Purple People

By Kate Bulpitt

Purple People is a jolly dystopia, telling the story of an outlandish scheme to curtail crime and anti-social behaviour - by dyeing offenders purple - and the news-loving lass who investigates it

Wednesday, 24 June 2020


Well, hello, everyone,

How are you?  I hope you and yours have been bobbing along okay, despite these very strange times.  What a few months it’s been.  Just when you think the world can’t get any more topsy turvy...  Though I'll just add that during lockdown I've discovered an unlikely enthusiasm for painting dog portraits - who knew!

In one piece of news - which may feel a little frivolous at the moment, but is hopefully a small, jolly thing to look forward to - Purple People has rolled, wiggling with anticipation, off the printing presses.  And I gather that your copies are currently scooting into their parcels, getting ready to wing their way to you.  You’re going to have the book in your hands any minute now!  I’m SO excited! (also, since writing this, it seems that the e-book has landed - woo!).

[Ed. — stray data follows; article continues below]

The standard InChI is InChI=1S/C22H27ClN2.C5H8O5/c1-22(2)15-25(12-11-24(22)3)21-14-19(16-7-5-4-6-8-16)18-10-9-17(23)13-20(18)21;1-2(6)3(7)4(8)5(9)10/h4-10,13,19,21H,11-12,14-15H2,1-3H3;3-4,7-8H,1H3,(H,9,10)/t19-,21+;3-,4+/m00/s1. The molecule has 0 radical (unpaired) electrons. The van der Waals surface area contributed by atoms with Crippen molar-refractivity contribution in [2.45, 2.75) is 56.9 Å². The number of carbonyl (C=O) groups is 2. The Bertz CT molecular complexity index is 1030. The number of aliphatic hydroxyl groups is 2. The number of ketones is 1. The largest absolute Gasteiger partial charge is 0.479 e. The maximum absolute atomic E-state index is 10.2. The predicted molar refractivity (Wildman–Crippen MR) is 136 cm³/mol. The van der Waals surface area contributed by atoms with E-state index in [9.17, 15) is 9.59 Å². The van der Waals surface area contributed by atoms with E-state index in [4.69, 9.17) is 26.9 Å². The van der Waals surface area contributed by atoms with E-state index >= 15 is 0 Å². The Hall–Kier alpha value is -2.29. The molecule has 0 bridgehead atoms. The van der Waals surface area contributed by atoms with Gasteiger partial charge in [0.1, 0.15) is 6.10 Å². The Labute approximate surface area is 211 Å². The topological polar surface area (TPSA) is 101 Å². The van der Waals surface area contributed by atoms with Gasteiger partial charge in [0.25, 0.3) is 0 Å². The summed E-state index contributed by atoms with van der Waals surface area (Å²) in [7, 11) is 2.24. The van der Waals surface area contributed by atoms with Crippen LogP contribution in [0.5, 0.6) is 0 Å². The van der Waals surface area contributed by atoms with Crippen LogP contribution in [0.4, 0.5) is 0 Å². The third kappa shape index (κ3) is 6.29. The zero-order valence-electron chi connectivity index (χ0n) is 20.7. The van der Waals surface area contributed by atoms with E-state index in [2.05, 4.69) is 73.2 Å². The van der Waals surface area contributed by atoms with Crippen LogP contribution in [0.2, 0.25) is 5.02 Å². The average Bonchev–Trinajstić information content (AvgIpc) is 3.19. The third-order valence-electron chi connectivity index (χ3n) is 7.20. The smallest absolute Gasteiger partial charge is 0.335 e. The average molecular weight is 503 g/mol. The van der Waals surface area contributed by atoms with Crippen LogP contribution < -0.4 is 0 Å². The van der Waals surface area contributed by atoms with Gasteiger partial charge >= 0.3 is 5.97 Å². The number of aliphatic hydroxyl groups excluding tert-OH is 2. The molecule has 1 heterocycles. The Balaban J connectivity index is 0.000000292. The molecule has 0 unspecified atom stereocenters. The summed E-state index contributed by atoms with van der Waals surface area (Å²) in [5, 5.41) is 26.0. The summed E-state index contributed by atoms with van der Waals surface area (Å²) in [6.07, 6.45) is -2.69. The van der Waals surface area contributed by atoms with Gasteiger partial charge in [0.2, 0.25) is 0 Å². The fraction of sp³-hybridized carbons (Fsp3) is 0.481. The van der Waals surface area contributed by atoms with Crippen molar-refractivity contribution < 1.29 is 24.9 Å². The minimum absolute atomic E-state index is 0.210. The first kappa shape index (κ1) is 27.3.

Naturally I’m hoping you’re going to want to dive right in.  From the reviews so far, I’m pretty sure I can guarantee that Purple People is an entertaining read, and unlike anything else - in a good way!  And to tickle your literary fancy, here are what some super folk have already said (these quotes, I’m thrilled to say, will be gracing the cover): 

Purple People is JOYOUS. The concept is brilliant! It really made me laugh. I love the quickfire wit and bold characters. It's warm, witty, wildly imaginative and utterly original. A satirical delight!” - Emma Jane Unsworth